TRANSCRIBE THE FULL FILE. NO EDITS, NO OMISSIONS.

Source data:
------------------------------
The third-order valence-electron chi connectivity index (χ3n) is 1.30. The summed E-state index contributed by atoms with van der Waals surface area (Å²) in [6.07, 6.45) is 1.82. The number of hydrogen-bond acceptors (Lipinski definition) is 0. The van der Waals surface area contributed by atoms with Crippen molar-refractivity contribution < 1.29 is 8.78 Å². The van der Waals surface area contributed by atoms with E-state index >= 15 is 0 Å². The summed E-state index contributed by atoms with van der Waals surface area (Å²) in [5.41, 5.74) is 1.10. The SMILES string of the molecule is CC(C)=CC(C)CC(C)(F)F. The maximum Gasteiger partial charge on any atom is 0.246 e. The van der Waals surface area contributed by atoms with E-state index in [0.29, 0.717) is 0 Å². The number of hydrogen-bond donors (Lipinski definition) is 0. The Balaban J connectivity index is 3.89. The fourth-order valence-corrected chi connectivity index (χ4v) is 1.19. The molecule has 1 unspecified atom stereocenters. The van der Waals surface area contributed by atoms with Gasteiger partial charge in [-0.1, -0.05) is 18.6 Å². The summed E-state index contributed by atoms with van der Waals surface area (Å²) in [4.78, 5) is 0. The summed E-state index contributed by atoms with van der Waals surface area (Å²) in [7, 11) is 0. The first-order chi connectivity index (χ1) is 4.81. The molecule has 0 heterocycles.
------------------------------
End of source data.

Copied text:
The third-order valence-electron chi connectivity index (χ3n) is 1.30. The summed E-state index contributed by atoms with van der Waals surface area (Å²) in [6.07, 6.45) is 1.82. The number of hydrogen-bond acceptors (Lipinski definition) is 0. The van der Waals surface area contributed by atoms with Crippen molar-refractivity contribution < 1.29 is 8.78 Å². The van der Waals surface area contributed by atoms with E-state index >= 15 is 0 Å². The summed E-state index contributed by atoms with van der Waals surface area (Å²) in [5.41, 5.74) is 1.10. The SMILES string of the molecule is CC(C)=CC(C)CC(C)(F)F. The maximum Gasteiger partial charge on any atom is 0.246 e. The van der Waals surface area contributed by atoms with E-state index in [0.29, 0.717) is 0 Å². The number of hydrogen-bond donors (Lipinski definition) is 0. The Balaban J connectivity index is 3.89. The fourth-order valence-corrected chi connectivity index (χ4v) is 1.19. The molecule has 1 unspecified atom stereocenters. The van der Waals surface area contributed by atoms with Gasteiger partial charge in [-0.1, -0.05) is 18.6 Å². The summed E-state index contributed by atoms with van der Waals surface area (Å²) in [4.78, 5) is 0. The summed E-state index contributed by atoms with van der Waals surface area (Å²) in [7, 11) is 0. The first-order chi connectivity index (χ1) is 4.81. The molecule has 0 heterocycles.